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Gauging Guardiola's Expectations

Following up a treble season is hard for any manager. Doing so as a replacement adds a level of scrutiny. Expectations, whether appropriate or arbitrary, is what measures a managers tenure.

Martin Rose

From the minute he stepped up to the podium, Josep "Pep" Guardiola's charisma shone off his cleanly-shaved head.

"Guten Tag, Grüß Gott, meine Damen und Herren," he greeted the sea of journalists that came far and wide to see the Spaniard in his first day on the job. "Please excuse my German. I’ve spent a year learning it in New York – not the optimal place to learn German. I hope to improve my knowledge of German here in the time to come." (

Pep looked a little uneasy, possibly overwhelmed by the attendance of his presser. The language barrier was one thing, but the Munich standard is another.

Pep becomes the first successor to a treble-winning manager. Whether he likes it or not, many will measure the 42-year-old on a Heynckes-scale. FC Bayern fans expect their team to win, and every loss is met with ensuing bewilderment and degrees of displeasure. Add to the fact that FC Bayern have already added a €37 million Mario Götze, and Guardiola's gargantuan task will test will test his guile.

By the same token, is it fair to expect a first-season manager to win every competition put in front of him? The "triple" has only occurred once in German Fußball for a reason; it is extremely difficult. Even if a manager has done it once before, like Guardiola, the treble has only happened in back to back years once in Europe, and no European club has ever completed it twice.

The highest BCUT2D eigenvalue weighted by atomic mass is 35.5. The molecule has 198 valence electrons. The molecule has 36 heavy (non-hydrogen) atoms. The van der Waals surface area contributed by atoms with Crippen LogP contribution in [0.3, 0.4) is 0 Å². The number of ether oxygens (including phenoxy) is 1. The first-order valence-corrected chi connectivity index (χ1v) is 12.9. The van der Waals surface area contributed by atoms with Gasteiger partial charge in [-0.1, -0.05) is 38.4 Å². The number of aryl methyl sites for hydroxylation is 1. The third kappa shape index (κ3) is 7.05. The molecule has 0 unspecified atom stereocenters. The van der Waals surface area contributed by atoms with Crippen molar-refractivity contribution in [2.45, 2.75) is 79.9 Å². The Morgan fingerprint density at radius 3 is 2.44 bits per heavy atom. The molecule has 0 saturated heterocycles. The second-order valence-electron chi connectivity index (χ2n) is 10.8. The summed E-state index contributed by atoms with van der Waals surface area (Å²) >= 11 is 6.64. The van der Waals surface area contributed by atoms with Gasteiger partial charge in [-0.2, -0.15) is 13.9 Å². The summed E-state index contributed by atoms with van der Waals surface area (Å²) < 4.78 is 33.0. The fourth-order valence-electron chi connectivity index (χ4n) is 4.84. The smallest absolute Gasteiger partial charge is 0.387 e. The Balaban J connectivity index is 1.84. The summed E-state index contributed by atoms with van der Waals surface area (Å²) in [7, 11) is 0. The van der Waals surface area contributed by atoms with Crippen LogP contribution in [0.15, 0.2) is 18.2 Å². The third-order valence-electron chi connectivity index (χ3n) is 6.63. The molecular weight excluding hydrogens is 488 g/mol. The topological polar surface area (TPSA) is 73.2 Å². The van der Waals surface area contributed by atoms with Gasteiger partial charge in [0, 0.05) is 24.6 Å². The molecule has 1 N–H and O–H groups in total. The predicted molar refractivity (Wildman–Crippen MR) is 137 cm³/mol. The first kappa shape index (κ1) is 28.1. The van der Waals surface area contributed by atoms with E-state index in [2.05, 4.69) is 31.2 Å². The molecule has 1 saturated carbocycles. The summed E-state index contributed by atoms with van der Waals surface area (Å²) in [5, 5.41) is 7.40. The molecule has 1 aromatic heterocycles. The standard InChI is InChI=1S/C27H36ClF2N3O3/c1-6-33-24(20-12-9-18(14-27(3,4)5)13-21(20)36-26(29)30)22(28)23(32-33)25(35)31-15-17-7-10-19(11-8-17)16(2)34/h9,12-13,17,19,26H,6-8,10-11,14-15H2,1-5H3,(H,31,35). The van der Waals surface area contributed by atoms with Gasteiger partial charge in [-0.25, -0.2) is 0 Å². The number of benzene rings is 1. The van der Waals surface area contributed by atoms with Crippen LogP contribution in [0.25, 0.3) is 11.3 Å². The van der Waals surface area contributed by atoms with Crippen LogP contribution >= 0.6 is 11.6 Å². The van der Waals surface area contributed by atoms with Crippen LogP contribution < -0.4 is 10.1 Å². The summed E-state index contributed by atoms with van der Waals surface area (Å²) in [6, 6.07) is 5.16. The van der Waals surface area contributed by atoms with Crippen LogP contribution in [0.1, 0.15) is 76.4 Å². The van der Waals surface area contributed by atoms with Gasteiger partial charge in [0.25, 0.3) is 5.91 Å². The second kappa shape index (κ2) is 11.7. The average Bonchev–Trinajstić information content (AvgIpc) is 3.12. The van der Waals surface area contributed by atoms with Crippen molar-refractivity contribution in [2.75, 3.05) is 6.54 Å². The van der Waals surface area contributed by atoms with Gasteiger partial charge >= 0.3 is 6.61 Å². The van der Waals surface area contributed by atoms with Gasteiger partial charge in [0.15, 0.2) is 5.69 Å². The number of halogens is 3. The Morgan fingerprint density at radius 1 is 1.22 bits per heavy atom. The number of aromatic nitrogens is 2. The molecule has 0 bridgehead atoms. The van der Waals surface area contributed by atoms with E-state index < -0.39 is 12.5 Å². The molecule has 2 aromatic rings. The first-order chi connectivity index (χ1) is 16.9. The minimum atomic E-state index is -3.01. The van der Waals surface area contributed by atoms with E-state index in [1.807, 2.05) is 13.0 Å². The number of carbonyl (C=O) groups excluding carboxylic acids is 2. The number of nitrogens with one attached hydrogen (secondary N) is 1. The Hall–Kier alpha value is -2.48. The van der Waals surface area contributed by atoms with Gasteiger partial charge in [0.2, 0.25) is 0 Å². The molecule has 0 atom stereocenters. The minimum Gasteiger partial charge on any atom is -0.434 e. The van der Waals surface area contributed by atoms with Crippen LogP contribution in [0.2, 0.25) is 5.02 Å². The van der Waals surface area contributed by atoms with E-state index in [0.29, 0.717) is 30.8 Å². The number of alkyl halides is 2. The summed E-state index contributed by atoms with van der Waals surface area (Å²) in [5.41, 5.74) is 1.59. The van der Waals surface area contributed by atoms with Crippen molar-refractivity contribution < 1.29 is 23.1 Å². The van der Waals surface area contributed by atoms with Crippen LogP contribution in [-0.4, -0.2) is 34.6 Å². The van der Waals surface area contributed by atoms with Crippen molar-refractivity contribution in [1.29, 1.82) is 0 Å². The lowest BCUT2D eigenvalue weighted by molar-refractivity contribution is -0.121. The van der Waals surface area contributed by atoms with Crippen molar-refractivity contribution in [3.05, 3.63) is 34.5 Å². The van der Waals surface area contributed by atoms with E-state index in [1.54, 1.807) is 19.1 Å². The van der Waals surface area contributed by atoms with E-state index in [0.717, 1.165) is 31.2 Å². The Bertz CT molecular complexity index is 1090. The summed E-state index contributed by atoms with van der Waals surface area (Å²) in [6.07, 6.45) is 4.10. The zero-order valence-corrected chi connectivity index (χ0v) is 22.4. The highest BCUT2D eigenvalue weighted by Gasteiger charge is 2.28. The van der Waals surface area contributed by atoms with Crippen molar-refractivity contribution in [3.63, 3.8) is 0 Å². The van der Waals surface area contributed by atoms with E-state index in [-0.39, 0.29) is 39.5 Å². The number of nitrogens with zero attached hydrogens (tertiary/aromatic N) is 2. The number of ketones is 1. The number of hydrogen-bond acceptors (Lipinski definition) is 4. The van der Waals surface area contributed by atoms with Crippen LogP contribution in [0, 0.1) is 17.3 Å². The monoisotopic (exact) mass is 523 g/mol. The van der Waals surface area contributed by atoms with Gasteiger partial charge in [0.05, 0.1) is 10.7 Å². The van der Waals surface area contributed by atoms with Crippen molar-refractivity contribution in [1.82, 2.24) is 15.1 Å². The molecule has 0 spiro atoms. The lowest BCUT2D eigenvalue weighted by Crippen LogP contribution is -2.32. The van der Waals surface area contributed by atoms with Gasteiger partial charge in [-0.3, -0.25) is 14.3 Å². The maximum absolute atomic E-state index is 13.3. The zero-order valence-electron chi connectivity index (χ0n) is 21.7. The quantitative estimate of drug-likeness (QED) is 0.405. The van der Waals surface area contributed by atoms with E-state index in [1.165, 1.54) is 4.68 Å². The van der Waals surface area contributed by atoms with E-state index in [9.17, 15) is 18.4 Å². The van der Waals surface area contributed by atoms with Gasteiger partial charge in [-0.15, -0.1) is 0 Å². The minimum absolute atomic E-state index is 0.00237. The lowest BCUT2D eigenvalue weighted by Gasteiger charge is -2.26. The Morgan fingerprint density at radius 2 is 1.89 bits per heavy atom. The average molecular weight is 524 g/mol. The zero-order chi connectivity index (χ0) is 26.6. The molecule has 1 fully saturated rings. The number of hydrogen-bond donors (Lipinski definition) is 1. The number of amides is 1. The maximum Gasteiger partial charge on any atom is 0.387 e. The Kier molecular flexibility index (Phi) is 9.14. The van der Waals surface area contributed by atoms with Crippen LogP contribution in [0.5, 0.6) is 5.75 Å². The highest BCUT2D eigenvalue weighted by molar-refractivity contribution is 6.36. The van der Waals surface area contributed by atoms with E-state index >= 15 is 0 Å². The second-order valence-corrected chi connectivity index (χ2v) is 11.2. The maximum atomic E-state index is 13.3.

What is reasonable to expect is a continuation of German dominance, and for Pep Guardiola to show the world that FC Bayern is the best club in Europe, despite who is on the sideline.

"It would be be arrogant to say that a new era will commence," Guardiola stated. "Give me some time, my German is not good enough. I will attempt to continue the high standard of Jupp Heynckes." (Spiegel)

As great as European competitions are, domestic competitons will measure Guardiola's first term. The Bundesliga title is a fundamental achievement for any manager of die Roten, and anything below that will be a disappointment. The DFB Pokal carries just as much weight, as retaining the dominance in the cup will confirm Bayern's rightful place as Germany's best club.

The Champions League is still a priority, but criticism for not raising the Champions League trophy would be unjustified. Barcelona, Juventus, Paris Saint-Germain, and Real Madrid are all trying to reload for another Champions League run, and the English clubs will once may once again be a player in Europe. That being said, a Chelsea-esque performance would be unacceptable. Reaching the semifinal would be a fair bar to set, showing the top Spanish sides that they belong in the annual conversation as well.

Ultimately, Guardiola has more of an opportunity than an expectation. He is walking into a side with top-to-bottom skill and a world class starting XI. His main rival, some could argue, is the Bayern team of the early 70s that won the Champions League three times in four years. The Guardiola era could be greater than that of Barcelona, and his personal exploits could push him to strive for more.

He has already started to cement his standing at the club, putting a few of his former generals on his chief of staff. He's recruited Domenec Torrent as one of his assistants and Lorzen Buenaventura as his fitness coach, according to several sources. Manuel Estiarte is also coming on as a consultant.

His transition to Bavaria could be as difficult as his adjustment to the German language. To say the least, he will need more than charisma in his trophy chase.

The bar has already been set, and Guardiola's task will be to grab it and raise it higher than FC Bayern could even imagine.

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